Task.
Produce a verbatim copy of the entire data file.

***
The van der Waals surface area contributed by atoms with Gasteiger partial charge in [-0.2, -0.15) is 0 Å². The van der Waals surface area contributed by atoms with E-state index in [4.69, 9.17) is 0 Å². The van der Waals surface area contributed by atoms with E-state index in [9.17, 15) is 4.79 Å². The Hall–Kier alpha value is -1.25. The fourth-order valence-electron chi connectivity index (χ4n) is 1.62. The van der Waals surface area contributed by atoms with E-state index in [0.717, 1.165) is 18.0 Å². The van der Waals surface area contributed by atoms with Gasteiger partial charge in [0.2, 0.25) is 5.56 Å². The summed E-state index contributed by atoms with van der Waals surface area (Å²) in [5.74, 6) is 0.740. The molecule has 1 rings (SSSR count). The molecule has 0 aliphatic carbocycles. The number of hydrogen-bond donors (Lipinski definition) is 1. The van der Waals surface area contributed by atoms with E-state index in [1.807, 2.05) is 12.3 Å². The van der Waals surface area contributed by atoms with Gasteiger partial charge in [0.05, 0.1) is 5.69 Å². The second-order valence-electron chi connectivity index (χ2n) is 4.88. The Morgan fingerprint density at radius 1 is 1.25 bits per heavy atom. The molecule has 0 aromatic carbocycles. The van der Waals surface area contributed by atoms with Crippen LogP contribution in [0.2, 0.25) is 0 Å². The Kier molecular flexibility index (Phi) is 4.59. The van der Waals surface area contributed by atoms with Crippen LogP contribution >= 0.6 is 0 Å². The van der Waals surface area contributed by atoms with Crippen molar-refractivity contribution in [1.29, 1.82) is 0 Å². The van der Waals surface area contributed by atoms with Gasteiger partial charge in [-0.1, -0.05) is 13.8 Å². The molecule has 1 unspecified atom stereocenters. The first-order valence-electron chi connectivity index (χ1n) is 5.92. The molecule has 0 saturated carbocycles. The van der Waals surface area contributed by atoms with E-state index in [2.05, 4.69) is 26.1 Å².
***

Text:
The van der Waals surface area contributed by atoms with Gasteiger partial charge in [-0.2, -0.15) is 0 Å². The van der Waals surface area contributed by atoms with E-state index in [4.69, 9.17) is 0 Å². The van der Waals surface area contributed by atoms with E-state index in [9.17, 15) is 4.79 Å². The Hall–Kier alpha value is -1.25. The fourth-order valence-electron chi connectivity index (χ4n) is 1.62. The van der Waals surface area contributed by atoms with E-state index in [0.717, 1.165) is 18.0 Å². The van der Waals surface area contributed by atoms with Gasteiger partial charge in [0.2, 0.25) is 5.56 Å². The summed E-state index contributed by atoms with van der Waals surface area (Å²) in [5.74, 6) is 0.740. The molecule has 1 rings (SSSR count). The molecule has 0 aliphatic carbocycles. The number of hydrogen-bond donors (Lipinski definition) is 1. The van der Waals surface area contributed by atoms with E-state index in [1.807, 2.05) is 12.3 Å². The van der Waals surface area contributed by atoms with Gasteiger partial charge in [0.05, 0.1) is 5.69 Å². The second-order valence-electron chi connectivity index (χ2n) is 4.88. The Morgan fingerprint density at radius 1 is 1.25 bits per heavy atom. The molecule has 0 aromatic carbocycles. The van der Waals surface area contributed by atoms with Crippen LogP contribution in [0.2, 0.25) is 0 Å². The Kier molecular flexibility index (Phi) is 4.59. The van der Waals surface area contributed by atoms with Crippen LogP contribution >= 0.6 is 0 Å². The van der Waals surface area contributed by atoms with Crippen molar-refractivity contribution in [1.29, 1.82) is 0 Å². The van der Waals surface area contributed by atoms with Gasteiger partial charge in [-0.1, -0.05) is 13.8 Å². The molecule has 1 unspecified atom stereocenters. The first-order valence-electron chi connectivity index (χ1n) is 5.92. The molecule has 0 saturated carbocycles. The van der Waals surface area contributed by atoms with E-state index in [2.05, 4.69) is 26.1 Å².